Your Home: Cold and Damp, or Warm and Dry?

As someone who was raised in Germany and now lives in New Zealand, I’ve got to say I love this videoclip!

Most of New Zealand’s houses have poor thermal performance. In winter, most of them are cold and damp. The remainder are warm but expensive to run. Ian Mayes says the problem is most Kiwis have not lived in warm, dry homes; poor quality homes have been normalised. It is so common, thatĀ  parts of the Census is dedicated to asking whether your home is cold and whether these is mould growing in it.

Thermo-Hygrometer: Modell HM 16We should all have thermo hygrometers in our homes. If everyone had one, there would be riots as people realise they are paying so much for cold, damp, poorly performing homes.

Ian Mayes, 2018

Making our homes warmer

Our homes can be made warmer by heating them well and reducing heat loss.

Heating

There are different ways we can heat out homes, and EECA has created a great resource to compare the options, depending on the size and use of the space you want to heat.

Reducing Heat Loss

Tips on insulating and reducing heat loss can be found in this blog post but here’s a little bit of extra info about my favourite topic – windows!

A single pane of glass only has an R-value of between 0.15 and 0.19. Standard double glazing is around R 0.26 and the fanciest double glazing might reach R 0.6.

Because even the best double glazed windows still have low insulating abilities, curtaining is very important.

The 4 rules for good curtaining are:

  • Cover ALL glass. Windows. Doors. Funny glazed spots. The lot.
  • Always 2+ layers. It is the air around and between layers that insulates, rather than the material itself. A single layer doesn’t trap nearly as much heat as a double layer.
  • Energy saving curtains should close off airflow over the window glass
    Image from http://www.green-energy-efficient-homes.com/energy-saving-curtains.html

    Stop reverse convection currents. By having curtains touching the floor, orĀ  pelmets, or both!

  • Good behaviour. Close curtains in the afternoon, to stop daytime heat escaping. Open curtains in the morning to allow heat in during the day.

Making our homes drier

Ventilation and moisture control can help us make homes drier.

Note: Ventilation is different to draughts in that the former is a chosen air exchange, while draughts are uncontrolled air exchanges and heat leakages.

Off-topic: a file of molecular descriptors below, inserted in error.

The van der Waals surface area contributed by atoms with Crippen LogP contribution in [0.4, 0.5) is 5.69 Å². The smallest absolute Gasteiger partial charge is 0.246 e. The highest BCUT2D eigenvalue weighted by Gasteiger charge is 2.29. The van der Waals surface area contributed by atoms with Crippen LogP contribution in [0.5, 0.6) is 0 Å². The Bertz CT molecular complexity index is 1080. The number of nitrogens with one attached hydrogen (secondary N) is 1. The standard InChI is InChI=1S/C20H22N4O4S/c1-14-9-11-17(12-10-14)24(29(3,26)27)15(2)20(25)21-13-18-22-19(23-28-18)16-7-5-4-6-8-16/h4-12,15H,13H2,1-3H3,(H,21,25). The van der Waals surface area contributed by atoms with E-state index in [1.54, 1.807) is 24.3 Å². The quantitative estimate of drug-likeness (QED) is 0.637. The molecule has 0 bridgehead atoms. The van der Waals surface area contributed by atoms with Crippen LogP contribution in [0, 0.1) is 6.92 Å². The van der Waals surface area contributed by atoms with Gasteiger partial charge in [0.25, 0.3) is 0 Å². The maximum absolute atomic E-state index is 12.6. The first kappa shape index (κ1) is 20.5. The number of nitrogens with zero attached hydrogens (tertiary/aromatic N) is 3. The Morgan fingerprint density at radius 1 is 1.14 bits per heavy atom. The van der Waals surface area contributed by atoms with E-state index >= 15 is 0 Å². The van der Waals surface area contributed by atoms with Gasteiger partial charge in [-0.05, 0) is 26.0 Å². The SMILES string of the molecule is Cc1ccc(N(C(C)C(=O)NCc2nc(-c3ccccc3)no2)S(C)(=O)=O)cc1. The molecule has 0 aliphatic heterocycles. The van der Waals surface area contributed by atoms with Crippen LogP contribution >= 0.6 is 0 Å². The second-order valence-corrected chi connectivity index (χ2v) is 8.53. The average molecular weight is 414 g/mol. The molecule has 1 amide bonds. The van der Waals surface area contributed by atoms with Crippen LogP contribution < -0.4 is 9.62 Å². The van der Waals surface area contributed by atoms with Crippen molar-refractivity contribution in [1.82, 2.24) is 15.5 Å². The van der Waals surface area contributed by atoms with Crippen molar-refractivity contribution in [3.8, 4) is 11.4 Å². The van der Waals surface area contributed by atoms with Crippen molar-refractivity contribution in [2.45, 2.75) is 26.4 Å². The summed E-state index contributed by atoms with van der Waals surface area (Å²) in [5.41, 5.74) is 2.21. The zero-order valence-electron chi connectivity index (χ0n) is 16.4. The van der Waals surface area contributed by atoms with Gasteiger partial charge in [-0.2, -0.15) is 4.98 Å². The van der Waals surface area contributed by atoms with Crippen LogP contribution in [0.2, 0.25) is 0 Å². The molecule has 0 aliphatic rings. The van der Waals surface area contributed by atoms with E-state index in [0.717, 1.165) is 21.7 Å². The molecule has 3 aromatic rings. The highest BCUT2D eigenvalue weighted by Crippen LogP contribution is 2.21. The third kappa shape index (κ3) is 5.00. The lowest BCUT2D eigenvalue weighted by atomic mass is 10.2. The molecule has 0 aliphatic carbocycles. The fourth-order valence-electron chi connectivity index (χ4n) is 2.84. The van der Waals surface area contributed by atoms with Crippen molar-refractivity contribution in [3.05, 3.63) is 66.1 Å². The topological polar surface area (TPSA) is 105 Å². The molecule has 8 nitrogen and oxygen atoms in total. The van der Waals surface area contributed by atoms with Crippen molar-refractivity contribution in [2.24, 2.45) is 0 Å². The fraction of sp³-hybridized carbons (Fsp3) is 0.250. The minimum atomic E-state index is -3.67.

We want less moisture in our homes because it makes them healthier and less prone to mould. Good ventilation combined with other moisture control practices can reduce relative humidity.

Once again, EECA have created a great resource for tackling dampness and reducing indoor moisture, which can be found here: www.energywise.govt.nz/at-home/dampness.

 

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56. & 57. Found a home for a couple sleeping rough & home-starter pack

For the last couple of weeks I have been trying to help a young couple that have been sleeping rough each night to find a home. It has been so much more challenging than I imagined. With poor credit and payment records, renting has proven to be an almost impossible option at this point. I managed to find a place where they could live and pay board, but because of communication and organisational issues I still struggle to comprehend, their moving off the streets took extra days. Yesterday everything was finally ready and I dropped them off at their new home, where they will be living with a lady who is trained as a psychologist and seems eager to offer them a comfortable and stable home environment.

As a little gift, I made the couple a home-starter pack, to last them for their first few days. In it I put pasta and tomato sauce, cereal and milk, bananas, some washing powder, soap, shampoo, a sponge, tampons and a few more items. I spoke to them again today and they said all is going well, as did the lady that is hosting them. I really hope this is can be a new beginning for them.